Wednesday, October 17, 2012
Bizarre or just not Inclusive?
I often wonder if some of the bizarre stances that Mitt takes are because being inclusive is just not something he has any familiarity with, at all.
We will not hear the end of the snarky "binders of women" comment he made last night. Was it the compelling point of the debate? No. Was it an example of how socially awkward he is, because his experiences in the high world of finance and the Mormon church have not provided him with a setting where he could learn about diversity and inclusion? Most probably, in my opinion.
He obviously had a talking point memorized last night, and used it at the wrong time. When asked about promoting pay equality on a going forward basis, really, all Mitt had to say was "I support that women should make as much as men do if they do the same work." Instead, he decided to play up the one time in his career (his only political office) where he had a mixed staff of men and women.
He launched into a disingenuous discussion about his efforts to hire more women (6 out of 14) and stumbled over how he found the candidates in "binders of women" brought forth by women's groups. He complicated his answer by dwelling on how women need more flexibility in the workplace, and he's granted it, by letting them go home at 5 pm so they can make dinner for the children. OMG.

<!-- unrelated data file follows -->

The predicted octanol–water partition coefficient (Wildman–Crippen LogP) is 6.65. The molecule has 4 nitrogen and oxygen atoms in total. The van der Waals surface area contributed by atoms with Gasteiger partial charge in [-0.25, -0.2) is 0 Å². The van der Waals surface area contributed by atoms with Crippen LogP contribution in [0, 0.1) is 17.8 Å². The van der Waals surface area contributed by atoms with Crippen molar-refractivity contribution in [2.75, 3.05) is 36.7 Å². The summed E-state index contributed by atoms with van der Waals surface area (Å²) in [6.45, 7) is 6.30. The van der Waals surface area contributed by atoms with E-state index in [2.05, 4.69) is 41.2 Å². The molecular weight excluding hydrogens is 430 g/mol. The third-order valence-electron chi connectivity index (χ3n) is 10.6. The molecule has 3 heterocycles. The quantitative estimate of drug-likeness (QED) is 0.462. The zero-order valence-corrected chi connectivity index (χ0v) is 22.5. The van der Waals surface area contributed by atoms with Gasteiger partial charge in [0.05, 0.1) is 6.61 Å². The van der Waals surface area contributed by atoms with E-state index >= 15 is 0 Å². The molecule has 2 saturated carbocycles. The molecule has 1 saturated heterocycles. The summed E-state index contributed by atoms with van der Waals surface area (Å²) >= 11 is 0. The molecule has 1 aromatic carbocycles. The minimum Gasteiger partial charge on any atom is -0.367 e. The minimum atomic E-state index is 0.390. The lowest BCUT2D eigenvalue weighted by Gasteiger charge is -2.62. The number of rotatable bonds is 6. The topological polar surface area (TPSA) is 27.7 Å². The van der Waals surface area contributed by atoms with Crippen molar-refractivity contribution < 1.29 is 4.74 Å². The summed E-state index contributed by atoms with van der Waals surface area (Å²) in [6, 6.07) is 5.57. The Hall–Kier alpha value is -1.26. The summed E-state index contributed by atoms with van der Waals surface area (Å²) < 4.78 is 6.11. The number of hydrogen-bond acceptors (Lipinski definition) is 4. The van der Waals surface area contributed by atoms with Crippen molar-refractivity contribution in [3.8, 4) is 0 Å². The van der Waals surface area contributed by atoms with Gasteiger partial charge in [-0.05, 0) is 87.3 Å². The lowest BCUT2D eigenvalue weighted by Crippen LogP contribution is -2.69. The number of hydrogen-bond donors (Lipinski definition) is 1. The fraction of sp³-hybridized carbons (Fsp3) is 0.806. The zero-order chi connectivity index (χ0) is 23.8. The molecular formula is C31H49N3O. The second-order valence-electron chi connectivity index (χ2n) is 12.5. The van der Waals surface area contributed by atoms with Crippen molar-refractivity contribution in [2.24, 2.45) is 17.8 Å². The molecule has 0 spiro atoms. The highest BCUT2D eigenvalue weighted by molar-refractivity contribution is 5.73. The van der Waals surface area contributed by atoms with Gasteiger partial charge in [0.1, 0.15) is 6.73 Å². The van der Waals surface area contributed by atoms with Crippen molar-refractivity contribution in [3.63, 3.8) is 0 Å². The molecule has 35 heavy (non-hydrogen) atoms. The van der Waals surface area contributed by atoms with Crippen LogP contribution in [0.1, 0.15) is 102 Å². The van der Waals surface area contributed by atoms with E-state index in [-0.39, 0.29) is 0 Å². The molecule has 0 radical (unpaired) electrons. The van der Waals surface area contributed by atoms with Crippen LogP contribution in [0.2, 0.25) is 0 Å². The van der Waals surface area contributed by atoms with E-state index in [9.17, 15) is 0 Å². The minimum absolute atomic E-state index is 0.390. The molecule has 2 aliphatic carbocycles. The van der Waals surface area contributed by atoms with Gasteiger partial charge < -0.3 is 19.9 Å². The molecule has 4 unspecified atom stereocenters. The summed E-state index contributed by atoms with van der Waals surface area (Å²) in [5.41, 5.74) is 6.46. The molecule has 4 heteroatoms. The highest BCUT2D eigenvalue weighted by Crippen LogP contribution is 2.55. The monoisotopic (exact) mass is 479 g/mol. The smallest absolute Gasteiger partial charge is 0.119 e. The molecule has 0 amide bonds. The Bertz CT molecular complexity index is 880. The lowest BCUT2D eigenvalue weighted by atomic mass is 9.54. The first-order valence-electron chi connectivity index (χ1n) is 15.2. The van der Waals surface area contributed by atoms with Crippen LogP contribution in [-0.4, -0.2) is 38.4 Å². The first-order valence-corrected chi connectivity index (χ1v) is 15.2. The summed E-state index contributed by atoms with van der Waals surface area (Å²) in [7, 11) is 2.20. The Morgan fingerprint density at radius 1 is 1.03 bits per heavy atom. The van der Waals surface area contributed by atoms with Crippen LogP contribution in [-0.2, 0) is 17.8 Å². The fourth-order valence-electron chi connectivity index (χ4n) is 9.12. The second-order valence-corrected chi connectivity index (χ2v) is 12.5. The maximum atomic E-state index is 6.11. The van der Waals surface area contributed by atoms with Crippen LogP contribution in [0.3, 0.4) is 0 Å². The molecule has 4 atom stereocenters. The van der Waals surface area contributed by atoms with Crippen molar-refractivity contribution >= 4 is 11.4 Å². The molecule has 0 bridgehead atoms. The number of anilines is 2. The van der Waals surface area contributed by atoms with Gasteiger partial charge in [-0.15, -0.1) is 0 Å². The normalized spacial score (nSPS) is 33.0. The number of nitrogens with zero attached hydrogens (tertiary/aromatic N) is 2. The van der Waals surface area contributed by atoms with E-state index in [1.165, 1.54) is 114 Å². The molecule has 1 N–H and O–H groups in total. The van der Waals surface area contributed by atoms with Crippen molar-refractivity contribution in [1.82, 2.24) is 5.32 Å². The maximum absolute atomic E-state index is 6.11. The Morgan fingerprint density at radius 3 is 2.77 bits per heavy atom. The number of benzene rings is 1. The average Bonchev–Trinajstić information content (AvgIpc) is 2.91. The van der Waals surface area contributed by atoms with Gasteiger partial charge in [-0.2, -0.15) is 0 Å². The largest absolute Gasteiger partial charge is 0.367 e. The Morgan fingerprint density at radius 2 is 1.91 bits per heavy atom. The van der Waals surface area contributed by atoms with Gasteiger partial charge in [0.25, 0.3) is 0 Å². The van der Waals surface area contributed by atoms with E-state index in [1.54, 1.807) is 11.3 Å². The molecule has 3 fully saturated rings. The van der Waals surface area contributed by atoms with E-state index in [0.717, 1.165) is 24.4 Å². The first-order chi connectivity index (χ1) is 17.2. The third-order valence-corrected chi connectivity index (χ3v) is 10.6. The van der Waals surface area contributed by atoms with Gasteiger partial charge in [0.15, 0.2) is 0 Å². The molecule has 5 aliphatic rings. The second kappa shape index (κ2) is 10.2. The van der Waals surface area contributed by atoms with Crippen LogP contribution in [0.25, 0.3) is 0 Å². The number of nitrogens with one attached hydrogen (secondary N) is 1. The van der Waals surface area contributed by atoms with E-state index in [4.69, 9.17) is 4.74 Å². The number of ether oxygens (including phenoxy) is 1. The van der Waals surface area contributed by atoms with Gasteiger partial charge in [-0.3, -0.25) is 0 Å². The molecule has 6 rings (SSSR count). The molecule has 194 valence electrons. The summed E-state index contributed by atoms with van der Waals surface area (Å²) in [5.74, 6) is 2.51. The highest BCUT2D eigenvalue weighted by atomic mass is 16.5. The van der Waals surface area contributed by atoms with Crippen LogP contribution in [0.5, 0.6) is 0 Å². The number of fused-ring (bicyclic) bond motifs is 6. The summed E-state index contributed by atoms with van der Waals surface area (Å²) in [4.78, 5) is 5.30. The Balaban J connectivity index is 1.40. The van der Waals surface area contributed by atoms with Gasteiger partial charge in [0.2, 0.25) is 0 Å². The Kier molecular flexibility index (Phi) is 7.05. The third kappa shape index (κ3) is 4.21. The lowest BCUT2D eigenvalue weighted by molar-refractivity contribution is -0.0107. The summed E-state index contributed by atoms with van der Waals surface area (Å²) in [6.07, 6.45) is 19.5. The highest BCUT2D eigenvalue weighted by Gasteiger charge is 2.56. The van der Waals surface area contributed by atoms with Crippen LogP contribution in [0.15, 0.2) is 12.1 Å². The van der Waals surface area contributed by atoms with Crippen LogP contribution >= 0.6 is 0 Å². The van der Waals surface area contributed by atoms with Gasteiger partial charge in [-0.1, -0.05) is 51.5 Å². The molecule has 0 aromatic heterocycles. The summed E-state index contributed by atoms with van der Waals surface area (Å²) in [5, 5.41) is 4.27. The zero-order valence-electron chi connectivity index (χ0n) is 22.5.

By the way, here's the real story of Mitt's feminine hires in Massachusetts:
In fact, Romney did not direct women's groups to bring him female candidate. A non-partisan collaboration of women’s groups called Massachusetts Government Appointments Project (MassGAP; a sort of regional Emily's list for appointees) was responsible for the effort in 2002, when the group's leaders realized that women held only 30 percent of the top appointed positions in the state.
Romney boasted that during his term as governor, Massachusetts had more women in senior leadership positions than any other state in America. "Now one of the reasons I was able to get so many good women to be part of that team was because of our recruiting effort," he said.
This statement, too, is misleading. While 42 percent of Romney’s appointments during his first 2-1/2 years as governor were women, many resigned, and the number of women in high-level appointed positions actually declined to 27.6 percent during his full tenure as governor.
~real story as reported by Boston Phoenix reporter David Bernstein
Mitt created the culture at Bain Capital, and while he ran it, there were no female partners. Today, only 4 female partners exist in the 49 partner structure. Mitt Romney simply does not see women
as people who belong in the room where the decisions are made. Pure and simple.